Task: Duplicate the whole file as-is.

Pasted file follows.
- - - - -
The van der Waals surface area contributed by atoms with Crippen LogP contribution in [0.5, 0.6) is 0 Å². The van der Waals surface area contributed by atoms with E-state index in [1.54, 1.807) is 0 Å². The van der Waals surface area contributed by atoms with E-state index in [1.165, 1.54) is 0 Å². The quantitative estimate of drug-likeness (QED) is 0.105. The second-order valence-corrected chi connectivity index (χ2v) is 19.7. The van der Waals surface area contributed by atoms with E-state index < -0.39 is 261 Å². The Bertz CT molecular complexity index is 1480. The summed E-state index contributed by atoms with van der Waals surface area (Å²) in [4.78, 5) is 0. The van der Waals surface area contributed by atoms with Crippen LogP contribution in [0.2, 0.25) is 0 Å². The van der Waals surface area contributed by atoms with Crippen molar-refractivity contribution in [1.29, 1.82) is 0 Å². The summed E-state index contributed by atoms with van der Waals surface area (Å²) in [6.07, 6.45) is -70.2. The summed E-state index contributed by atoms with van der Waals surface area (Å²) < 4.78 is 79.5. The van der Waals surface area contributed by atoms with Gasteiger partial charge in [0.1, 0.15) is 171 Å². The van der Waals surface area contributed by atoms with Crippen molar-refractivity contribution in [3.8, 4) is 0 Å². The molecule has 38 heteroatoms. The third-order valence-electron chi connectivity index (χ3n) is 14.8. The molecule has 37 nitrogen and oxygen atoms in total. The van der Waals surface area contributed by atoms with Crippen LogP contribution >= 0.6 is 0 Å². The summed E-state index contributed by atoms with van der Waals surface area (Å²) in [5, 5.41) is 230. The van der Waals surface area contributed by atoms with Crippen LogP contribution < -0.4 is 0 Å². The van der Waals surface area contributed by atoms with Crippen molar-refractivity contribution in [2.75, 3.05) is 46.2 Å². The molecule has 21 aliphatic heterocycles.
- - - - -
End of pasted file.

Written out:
The van der Waals surface area contributed by atoms with Crippen LogP contribution in [0.5, 0.6) is 0 Å². The van der Waals surface area contributed by atoms with E-state index in [1.54, 1.807) is 0 Å². The van der Waals surface area contributed by atoms with E-state index in [1.165, 1.54) is 0 Å². The quantitative estimate of drug-likeness (QED) is 0.105. The second-order valence-corrected chi connectivity index (χ2v) is 19.7. The van der Waals surface area contributed by atoms with E-state index < -0.39 is 261 Å². The Bertz CT molecular complexity index is 1480. The summed E-state index contributed by atoms with van der Waals surface area (Å²) in [4.78, 5) is 0. The van der Waals surface area contributed by atoms with Crippen LogP contribution in [0.2, 0.25) is 0 Å². The van der Waals surface area contributed by atoms with Crippen molar-refractivity contribution in [1.29, 1.82) is 0 Å². The summed E-state index contributed by atoms with van der Waals surface area (Å²) in [6.07, 6.45) is -70.2. The summed E-state index contributed by atoms with van der Waals surface area (Å²) < 4.78 is 79.5. The van der Waals surface area contributed by atoms with Gasteiger partial charge in [0.1, 0.15) is 171 Å². The van der Waals surface area contributed by atoms with Crippen molar-refractivity contribution in [3.8, 4) is 0 Å². The molecule has 38 heteroatoms. The third-order valence-electron chi connectivity index (χ3n) is 14.8. The molecule has 37 nitrogen and oxygen atoms in total. The van der Waals surface area contributed by atoms with Crippen LogP contribution >= 0.6 is 0 Å². The summed E-state index contributed by atoms with van der Waals surface area (Å²) in [5, 5.41) is 230. The van der Waals surface area contributed by atoms with Crippen LogP contribution < -0.4 is 0 Å². The van der Waals surface area contributed by atoms with Crippen molar-refractivity contribution in [2.75, 3.05) is 46.2 Å². The molecule has 21 aliphatic heterocycles.